Doodle Breeds 101: Everything You Need To Know

A Doodle breed, or Doodle dog, is a mix of any dog with a Poodle. Doodles have become wildly popular in modern society and for good reason. If you’re looking for a new family pet, these adorable, lovable, fluffy-haired cuties may just be the perfect fit.

In this article, I’ll cover a host of topics regarding Doodle dogs such as history, popularity, traits, and the many different types of Doodle breeds. By the end, you will be a Doodle dog expert and ready to find the best Doodle breed for you!

Before I start, I will issue a fair warning that by the end you may find yourself searching for Doodle puppies or Doodle dogs for adoption!


I’ll never forget the first time I laid eyes on a Doodle dog. It was absolute fluffy mayhem and I just couldn’t peel my eyes away. There were two of them actually, walking side-by-side on a college campus in the Midwest. I couldn’t let these curly-haired cuties slip by me without figuring out what exactly they were.

It turns out they were both Bernedoodles. I ran my hand through their soft, curly coat while talking with the owner. I walked away from those giant fluff muffins as a changed man. I was determined to buy a Doodle dog as soon as I graduated from college.

And oh boy, you bet I bought one. Five years after my initial Doodle meeting, I got Murphy, my sweet, rambunctious Bernedoodle.

Murphy the Bernedoodle

Enough about me. This article is the answer to the question I had many years ago when I first stumbled upon those two Bernedoodles: What exactly are Doodle dogs and how did they become one of the most popular breeds around the world?

Let’s jump right in!

What Makes a Doodle Dog?

The first thing you need to know about Doodle dogs is that they’re not technically an official breed. Instead, they’re a group of hybrid dogs resulting from crossing or mixing a Poodle with other dog breeds.

Since the Poodle is a staple breed in any Doodle dog, all Doodle breeds have some mutual features that they inherit from their Poodle parent. This manifests most apparently in their curly/wavy coat, intelligence, and athletic build.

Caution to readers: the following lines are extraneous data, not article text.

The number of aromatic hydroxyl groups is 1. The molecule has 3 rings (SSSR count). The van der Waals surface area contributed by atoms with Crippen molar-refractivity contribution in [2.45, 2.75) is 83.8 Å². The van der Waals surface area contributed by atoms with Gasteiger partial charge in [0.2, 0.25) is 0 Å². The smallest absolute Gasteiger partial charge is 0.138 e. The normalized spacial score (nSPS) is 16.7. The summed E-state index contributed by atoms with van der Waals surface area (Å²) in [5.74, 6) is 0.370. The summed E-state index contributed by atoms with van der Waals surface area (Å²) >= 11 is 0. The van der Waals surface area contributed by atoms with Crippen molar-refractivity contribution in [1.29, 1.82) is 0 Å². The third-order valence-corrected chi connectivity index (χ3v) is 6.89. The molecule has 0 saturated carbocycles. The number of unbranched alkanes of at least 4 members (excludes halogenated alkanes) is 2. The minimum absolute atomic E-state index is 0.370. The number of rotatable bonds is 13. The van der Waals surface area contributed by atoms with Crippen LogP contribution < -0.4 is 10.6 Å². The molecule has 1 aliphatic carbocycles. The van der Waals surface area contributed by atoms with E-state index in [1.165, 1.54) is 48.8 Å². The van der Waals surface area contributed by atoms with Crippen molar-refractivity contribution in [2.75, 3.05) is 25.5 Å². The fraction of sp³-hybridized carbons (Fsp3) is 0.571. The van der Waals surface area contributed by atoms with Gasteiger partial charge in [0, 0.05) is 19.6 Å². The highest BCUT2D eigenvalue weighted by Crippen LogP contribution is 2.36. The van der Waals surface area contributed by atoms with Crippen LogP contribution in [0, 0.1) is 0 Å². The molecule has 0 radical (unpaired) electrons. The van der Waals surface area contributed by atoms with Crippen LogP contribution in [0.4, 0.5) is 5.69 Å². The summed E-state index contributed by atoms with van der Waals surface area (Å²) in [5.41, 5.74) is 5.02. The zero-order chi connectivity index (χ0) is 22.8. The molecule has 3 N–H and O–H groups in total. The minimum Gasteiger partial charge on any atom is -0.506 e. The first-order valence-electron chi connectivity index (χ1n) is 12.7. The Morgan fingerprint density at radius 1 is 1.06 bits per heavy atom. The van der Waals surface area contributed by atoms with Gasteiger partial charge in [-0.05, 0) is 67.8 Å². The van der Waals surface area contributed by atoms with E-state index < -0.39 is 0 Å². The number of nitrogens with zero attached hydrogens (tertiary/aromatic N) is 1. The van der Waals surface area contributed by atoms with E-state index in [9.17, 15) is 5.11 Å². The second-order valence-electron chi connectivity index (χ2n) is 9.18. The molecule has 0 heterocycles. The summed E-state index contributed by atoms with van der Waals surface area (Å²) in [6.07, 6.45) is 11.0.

Historically, Doodle dogs have been bred for various reasons. The most common reason is the intent to avoid genetic, or hereditary, problems seen in purebred dogs. As a mixed breed, Doodles take advantage of inheriting the good traits from both parent breeds.

Poodles can be bred with any other dog breed to create a Doodle. As a result, there are many different types of Doodle dogs.

Other Names

Poodle mixes are referred to by other names besides just “doodle”. Although “doodle” is the most common term used to describe poodle mixes, some use the suffix “Poos” to describe a Doodle dog.

This is the case with a “Chipoo”, which is a Poodle mixed with a Chihuahua. Another example would be a “Peekapoo”, which is a Poodle mixed with a Pekingese. Both are still considered Doodles.

Poodle mixes can also be regarded by removing the “d” from “doodle” and just using the suffix “oodle”. For example, a “Whoodle” is a Poodle mixed with a Soft-Coated Wheaten Terrier.

Doug the Whoodle


Any dog is considered a Doodle as long as one of its ancestors was a Poodle. It does not necessarily matter when the Poodle ancestor was mixed with a different dog breed.

There are different generations that Doodles are classified in, which are denoted using the letter “F”. This stands for filial, which in biology “denotes the generation after the parental generation”.


Purebred Dog x Purebred Poodle = F1 Doodle

F1 represents the first generation of a purebred dog mixed with a purebred Poodle. So if you crossed a purebred Poodle with a purebred Newfoundland, you would get an F1 Newfiedoodle. The dog would be 50% Poodle and 50% Newfoundland (and 100% cute).


F1 Doodle x F1 Doodle = F2 Doodle